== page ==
The Courtesan Kosa with the King's Charioteer: Folio from a Kalpasutra Manuscript
Ink, opaque watercolor, and gold on paper
Image: 4 1/4 in. × 8 in. (10.8 × 20.3 cm)
Sheet: 4 1/4 × 10 5/8 in. (10.8 × 27 cm)
Rogers Fund, 1955
Not on view
Sthulabhadra, a resident of Pataliputra (modern Patna) in the fourth century b.c., lived with the courtesan Kosa before his conversion to Jainism and renunciation of his former life. As a penance he chose to spend the rainy season living with her in her house as a test of his commitment to his vows of chastity. He remained unmoved by Kosa's attempts at seduction. When the king died, the courtesan was given to a charioteer who so admired his new mistress's respect for her former lover that he, too, converted to Jainism, becoming a monk, and she, a nun.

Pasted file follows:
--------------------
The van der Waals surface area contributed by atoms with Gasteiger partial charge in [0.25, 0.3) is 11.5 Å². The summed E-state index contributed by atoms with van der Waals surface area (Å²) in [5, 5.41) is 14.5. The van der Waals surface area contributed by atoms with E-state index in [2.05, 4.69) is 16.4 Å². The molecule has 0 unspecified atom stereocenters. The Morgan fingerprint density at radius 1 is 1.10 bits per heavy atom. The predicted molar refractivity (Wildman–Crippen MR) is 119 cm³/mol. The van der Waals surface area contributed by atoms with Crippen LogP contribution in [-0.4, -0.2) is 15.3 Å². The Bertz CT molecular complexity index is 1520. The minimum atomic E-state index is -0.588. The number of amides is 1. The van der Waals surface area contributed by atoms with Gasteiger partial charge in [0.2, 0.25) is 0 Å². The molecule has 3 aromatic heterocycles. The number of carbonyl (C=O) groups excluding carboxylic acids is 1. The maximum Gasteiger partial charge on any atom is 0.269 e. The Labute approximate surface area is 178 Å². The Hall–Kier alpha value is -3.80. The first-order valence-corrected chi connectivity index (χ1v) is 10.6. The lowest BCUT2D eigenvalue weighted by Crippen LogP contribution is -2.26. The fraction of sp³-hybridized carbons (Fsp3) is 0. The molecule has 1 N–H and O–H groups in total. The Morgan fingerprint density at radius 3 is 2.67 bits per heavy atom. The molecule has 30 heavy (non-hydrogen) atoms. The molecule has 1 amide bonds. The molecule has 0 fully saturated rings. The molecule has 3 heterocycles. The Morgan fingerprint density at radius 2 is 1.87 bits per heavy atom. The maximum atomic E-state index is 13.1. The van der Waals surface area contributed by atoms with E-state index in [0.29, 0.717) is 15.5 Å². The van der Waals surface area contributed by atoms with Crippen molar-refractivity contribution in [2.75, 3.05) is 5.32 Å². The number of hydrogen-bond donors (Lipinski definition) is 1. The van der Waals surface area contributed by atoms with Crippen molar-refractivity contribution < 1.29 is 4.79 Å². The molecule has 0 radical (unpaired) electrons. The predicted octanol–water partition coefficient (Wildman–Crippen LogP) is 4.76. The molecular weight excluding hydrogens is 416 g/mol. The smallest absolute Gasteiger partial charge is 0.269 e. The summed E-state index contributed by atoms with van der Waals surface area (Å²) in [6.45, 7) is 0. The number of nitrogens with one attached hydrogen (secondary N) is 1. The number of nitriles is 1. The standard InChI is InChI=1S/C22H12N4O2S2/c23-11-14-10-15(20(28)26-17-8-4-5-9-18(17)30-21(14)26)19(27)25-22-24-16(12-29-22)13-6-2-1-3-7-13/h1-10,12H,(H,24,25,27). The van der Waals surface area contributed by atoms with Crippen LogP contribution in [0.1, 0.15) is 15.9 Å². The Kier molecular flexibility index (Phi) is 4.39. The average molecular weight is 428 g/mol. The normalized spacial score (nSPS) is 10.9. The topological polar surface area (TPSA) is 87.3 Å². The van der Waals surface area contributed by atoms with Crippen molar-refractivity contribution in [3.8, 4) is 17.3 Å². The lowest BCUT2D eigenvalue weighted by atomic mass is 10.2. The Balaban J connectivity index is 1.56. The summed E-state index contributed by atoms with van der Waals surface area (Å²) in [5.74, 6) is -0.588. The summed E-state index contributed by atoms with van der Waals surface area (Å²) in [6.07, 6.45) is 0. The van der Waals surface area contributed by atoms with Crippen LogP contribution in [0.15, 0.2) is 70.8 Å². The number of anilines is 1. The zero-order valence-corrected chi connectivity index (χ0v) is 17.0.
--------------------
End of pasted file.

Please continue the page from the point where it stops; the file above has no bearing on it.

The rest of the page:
Sthulabhadra became a great acharya and eventually the head of the sangha (community of monks and nuns). This moralizing story celebrates the charioteer's archery skills and Kosa's unsurpassed qualities as a dancer, neither of which could match the spiritual accomplishments of Sthulabhadra.
[The Kevorkian Foundation , New York, by 1955; sold to MMA]
New York. The Metropolitan Museum of Art. "Peaceful Conquerors: Jain Manuscript Painting," September 10, 2009–March 28, 2010.